It might look like Muscari, grow like Muscari, and even share a name with Muscari, but Liriope is a plant very much in its own right. This tall, grass-like flowering perennial is one of the most stunning, and easy-to-grow border perennials in any part of Australia.
All it needs is moisture, good soil, and enough sun to keep its shooting spikes of grassy foliage happy. If you’re in any doubt, we’ve got you covered, with an analysis of everything Liriope needs to thrive, and how to grow Liriope from seed, division, or even mature plants.
And for when you’re done revising, we’ve got a run-through of some of the best Liriope cultivars you can grow in Australia too.
Lilyturf, Blue Lilyturf, Border Grass, Monkey Grass
Light shade or dappled sun
Summer to early autumn
Poisonous for pets:
Non-toxic to cats and dogs
What is Liriope?
Also known as Lilyturf, Liriope has a beautifully simple habit, growing in clumps from (usually) tuberous roots, which send up dense flower spikes made of tiny globular flowers along a delicately coloured purple stem.
Liriope muscari is the most common species found in garden centres, and is generally a better all-round garden plant thanks to its slow spread, and easy-going nature.
The other key species for gardens is Liriope spicata, which spreads faster, forming swatches of grassy planting quickly in comparison.
Lilyturf’s Natural Habitat
All species in the genus Liriope are native to East Asia with most records in the wild being from China, Japan, Vietnam, and Korea. Despite the relatively mild temperatures compared to ours here in Australia, Liriope copes well with hotter summers thanks to its tuberous or rhizomatous roots, which store water and aid resilience through dry summers.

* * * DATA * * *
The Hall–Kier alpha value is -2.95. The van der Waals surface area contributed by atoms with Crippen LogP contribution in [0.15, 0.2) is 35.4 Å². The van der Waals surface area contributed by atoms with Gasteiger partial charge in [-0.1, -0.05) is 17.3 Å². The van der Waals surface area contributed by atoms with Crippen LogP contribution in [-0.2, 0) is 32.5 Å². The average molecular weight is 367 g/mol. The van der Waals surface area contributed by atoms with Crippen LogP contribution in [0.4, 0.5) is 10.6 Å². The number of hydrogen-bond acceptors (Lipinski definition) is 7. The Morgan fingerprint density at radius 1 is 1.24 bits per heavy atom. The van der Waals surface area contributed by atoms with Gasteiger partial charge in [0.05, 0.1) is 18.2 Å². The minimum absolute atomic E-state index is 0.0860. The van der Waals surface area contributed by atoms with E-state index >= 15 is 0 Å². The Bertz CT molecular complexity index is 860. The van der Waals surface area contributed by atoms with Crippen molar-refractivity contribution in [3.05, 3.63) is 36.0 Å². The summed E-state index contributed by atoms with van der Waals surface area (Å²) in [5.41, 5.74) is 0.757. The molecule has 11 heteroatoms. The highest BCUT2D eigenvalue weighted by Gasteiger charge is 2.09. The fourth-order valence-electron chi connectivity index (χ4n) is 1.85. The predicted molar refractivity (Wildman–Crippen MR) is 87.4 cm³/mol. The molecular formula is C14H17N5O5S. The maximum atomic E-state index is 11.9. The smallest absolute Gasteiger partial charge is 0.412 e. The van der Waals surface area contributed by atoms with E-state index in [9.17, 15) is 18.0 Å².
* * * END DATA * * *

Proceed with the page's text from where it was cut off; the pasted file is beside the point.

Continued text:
In their native habitat, they grow in shaded woodlands and forest settings in humid, inland spaces, typically on hill slopes. Despite that, they grow well in most parts of Australia, provided they are protected from extreme sun, or extreme dry spells.
If you are looking for an Australian native bush to grow in your garden then read our guide on how to grow NSW Christmas bush.
Best Liriope Varieties to Grow in Australia
Liriope muscari and Liriope spicata are the only two common species of Liriope, but the range of foliage, flower heights, and hardiness varies greatly with different cultivars.
There are several species synonyms for L. muscari, including ‘exiliflora’, ‘platyphylla' and ‘gigantea’, but none are accepted as species in their own right.
Thankfully, nearly all cultivars of both L. muscari and L. spicata grow well in Australian gardens, provided they receive a little bit of shade, and plenty of moisture.
1. Liriope muscari ‘gigantea’
As the name suggests, L ‘Gigantea’ is much taller than typical Liriope, growing to around 3ftx3ft per tuber. The tall grassy leaves are tipped with pale yellow, while their flowers are generally hidden within the foliage. To boost flowering, give a low nitrogen feed in spring.
2. Liriope muscari ‘Majestic’ (syn. exiliflora)
Liriope ‘Majestic’ is a gorgeously compact plant, growing to just 1ft tall at the most, with gorgeous deep lilac-coloured flowers. The flowers stick up well beyond the blueish foliage, which tends to fall flatter through summer, and perk back up when the weather is milder.
3. Liriope muscari ‘Big blue’ (syn. ‘platyphylla’)
Liriope Big Blue has much denser flowering habits, with distinct bubbly flower spikes, towering over their grassy bases. Big Blue is a popular garden variety as it spreads fairly slowly, and is very easy to divide and dig out.
Even in late autumn and winter, the flower heads turn to spikes of seed held right the way up the main stem, adding unrivalled winter structure for your beds and borders.
4. Liriope muscari ‘Christmas Tree’
Liriope ‘Christmas Tree’ is just joyful. As flower spikes emerge they flower densely at their base, and narrow out towards the top as they develop through the following weeks.